© 1997 – Routledge
Before conclusions about Spanish in the United States can be drawn, individual communities must be studied in their own contexts. That is the goal of Puerto Rican Discourse. One tendency of previous work on Spanish in the United States has been an eagerness to generalize the findings of isolated studies to all Latino communities, but the specific sociocultural contexts in which people -- and languages -- live often demand very different conclusions. The results of Torres' work indicate that the Spanish of Puerto Ricans living in Brentwood continues to survive in a restricted context. Across the population of Brentwood -- for Puerto Ricans of all ages and language proficiencies -- the Spanish language continues to assume an important practical, symbolic, and affective role.
An examination of the structural features of 60 oral narratives -- narrative components and the verbal tenses associated with each, overall Spanish verb use, and clause complexity -- reveals little evidence of the simplification and loss across generations found in other studies of Spanish in the United States. English-dominant Puerto Ricans are able Spanish language narrators demonstrating a wide variety of storytelling skills. The structure of their oral narratives is as complete and rich as the narratives of Spanish-dominant speakers.
The content of these oral narratives of personal experience is also explored. Too often in studies on U.S. Spanish, sociolinguists ignore the words of the community; the focus is usually on the grammatical aspects of language use and rarely on the message conveyed. In this study, oral narratives are analyzed as constructions of gendered and ethnically marked identities. The stories demonstrate the contradictory positions in which many Puerto Ricans find themselves in the United States. All of the speakers in this study have internalized, to a greater or lesser extent, dominant ideologies of gender, ethnicity, and language, at the same time that they struggle against such discourse. The analysis of the discourse of the community reveals how the status quo is both reproduced and resisted in the members' narratives, and how ideological forces work with other factors, such as attitudes, to influence the choices speakers make concerning language use. A special feature of this book is that transcripts are provided in both Spanish and English.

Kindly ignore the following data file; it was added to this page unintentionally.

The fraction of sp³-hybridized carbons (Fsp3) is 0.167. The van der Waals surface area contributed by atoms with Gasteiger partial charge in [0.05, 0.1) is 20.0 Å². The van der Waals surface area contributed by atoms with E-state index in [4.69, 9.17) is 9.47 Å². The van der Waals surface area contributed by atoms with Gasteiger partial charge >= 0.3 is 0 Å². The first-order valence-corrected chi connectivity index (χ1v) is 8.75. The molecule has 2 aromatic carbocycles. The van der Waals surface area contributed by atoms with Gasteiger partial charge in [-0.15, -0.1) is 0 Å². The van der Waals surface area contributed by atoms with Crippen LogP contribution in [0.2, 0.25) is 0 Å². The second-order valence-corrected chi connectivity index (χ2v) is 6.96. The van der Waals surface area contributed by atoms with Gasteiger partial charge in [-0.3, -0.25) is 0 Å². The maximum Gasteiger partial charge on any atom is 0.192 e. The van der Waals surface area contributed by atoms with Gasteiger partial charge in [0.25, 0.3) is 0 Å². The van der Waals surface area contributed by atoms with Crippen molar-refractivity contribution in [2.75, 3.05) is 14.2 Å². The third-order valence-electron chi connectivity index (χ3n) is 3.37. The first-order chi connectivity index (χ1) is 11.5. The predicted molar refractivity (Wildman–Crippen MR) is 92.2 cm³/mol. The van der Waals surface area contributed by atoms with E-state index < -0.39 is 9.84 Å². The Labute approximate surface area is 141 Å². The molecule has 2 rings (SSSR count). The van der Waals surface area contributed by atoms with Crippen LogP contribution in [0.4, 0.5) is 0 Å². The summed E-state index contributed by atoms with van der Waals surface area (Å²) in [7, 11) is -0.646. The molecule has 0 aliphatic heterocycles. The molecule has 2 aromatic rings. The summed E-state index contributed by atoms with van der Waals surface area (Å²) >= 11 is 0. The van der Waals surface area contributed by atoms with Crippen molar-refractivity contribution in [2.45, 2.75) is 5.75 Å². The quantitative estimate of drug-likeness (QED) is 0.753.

This volume combines ethnographic, quantitative, and qualitative discourse methodologies to provide a comprehensive and novel analysis of language use and attitudes of the Brentwood Puerto Rican community. Its rich linguistic and ethnographic data will be of interest to researchers and teachers in cultural communication, ethnic (Hispanic-American) studies, sociolinguistics, and TESL.
"The book is readable and interesting to both the generalist and sociolinguist, and most of all continues a fertile line of multifaceted research."
"…Torres' three-tiered narrative analysis has given us a multifaced portrait of a suburban bilingual speech community. She has made clear the importance of respecting the sociolinguistic distinction of each community, and of avoiding a grand conflation of all instances of Spanish-English bilingualism. She has given us critical glimpses of the often difficult lives of the people in the community, and she has shown how prejudicial social dynamics are internalized in everyday talk. In doing so, she has made an important contribution to the still-nascent literature on Puerto Rican bilingualism."
—Language in Society
"…Torres' study is impressive in its comprehensiveness, attention to detail, and fidelity to both her intellectual and cultural roots. She has single-handedly carried out research that is normally done by a team of fieldworkers….I find her work to be solid and thought provoking."
"…an important contribution to the still-nascent literature on Puerto Rican bilingualism."
—Language in Society
"…a fascinating examination of the discursive life of a Puerto Rican community. Through a meticulous analysis of local narratives and survey responses, Torres convincingly argues that 'language choice and use is clearly a dynamic matter that continues to evolve across the lifespan of each individual.' This book is a powerful wake-up call to those who approach Latino communities as easily explained cultural monoliths."
—Alberto Gonz lez
Bowling Green State University
Contents: Series Editors' Preface. Introduction. The Brentwood Puerto Rican Community. Language Maintenance and Shift in Brentwood. Narrative Structure. Code-Mixing and Lexical Innovations as Narratives Strategies. Language and Power in Puerto Rican Oral Narratives. Conclusion. Appendix: Language Use and Attitudes Survey.